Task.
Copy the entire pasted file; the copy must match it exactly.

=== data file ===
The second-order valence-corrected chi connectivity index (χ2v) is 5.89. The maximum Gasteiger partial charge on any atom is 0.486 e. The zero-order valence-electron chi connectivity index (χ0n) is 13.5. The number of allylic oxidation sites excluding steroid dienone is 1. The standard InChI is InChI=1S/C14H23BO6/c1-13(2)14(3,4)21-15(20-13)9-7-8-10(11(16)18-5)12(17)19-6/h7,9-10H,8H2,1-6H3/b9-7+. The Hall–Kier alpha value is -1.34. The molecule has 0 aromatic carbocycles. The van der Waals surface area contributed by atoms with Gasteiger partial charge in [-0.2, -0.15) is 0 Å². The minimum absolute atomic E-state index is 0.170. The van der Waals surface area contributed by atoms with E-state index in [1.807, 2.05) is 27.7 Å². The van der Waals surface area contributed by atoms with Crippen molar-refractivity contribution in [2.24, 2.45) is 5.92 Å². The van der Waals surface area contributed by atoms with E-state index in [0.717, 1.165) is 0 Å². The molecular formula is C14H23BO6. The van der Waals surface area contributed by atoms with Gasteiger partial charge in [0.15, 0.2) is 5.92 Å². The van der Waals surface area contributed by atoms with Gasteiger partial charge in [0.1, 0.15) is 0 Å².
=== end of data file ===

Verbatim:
The second-order valence-corrected chi connectivity index (χ2v) is 5.89. The maximum Gasteiger partial charge on any atom is 0.486 e. The zero-order valence-electron chi connectivity index (χ0n) is 13.5. The number of allylic oxidation sites excluding steroid dienone is 1. The standard InChI is InChI=1S/C14H23BO6/c1-13(2)14(3,4)21-15(20-13)9-7-8-10(11(16)18-5)12(17)19-6/h7,9-10H,8H2,1-6H3/b9-7+. The Hall–Kier alpha value is -1.34. The molecule has 0 aromatic carbocycles. The van der Waals surface area contributed by atoms with Gasteiger partial charge in [-0.2, -0.15) is 0 Å². The minimum absolute atomic E-state index is 0.170. The van der Waals surface area contributed by atoms with E-state index in [1.807, 2.05) is 27.7 Å². The van der Waals surface area contributed by atoms with Crippen molar-refractivity contribution in [2.24, 2.45) is 5.92 Å². The van der Waals surface area contributed by atoms with E-state index in [0.717, 1.165) is 0 Å². The molecular formula is C14H23BO6. The van der Waals surface area contributed by atoms with Gasteiger partial charge in [0.15, 0.2) is 5.92 Å². The van der Waals surface area contributed by atoms with Gasteiger partial charge in [0.1, 0.15) is 0 Å².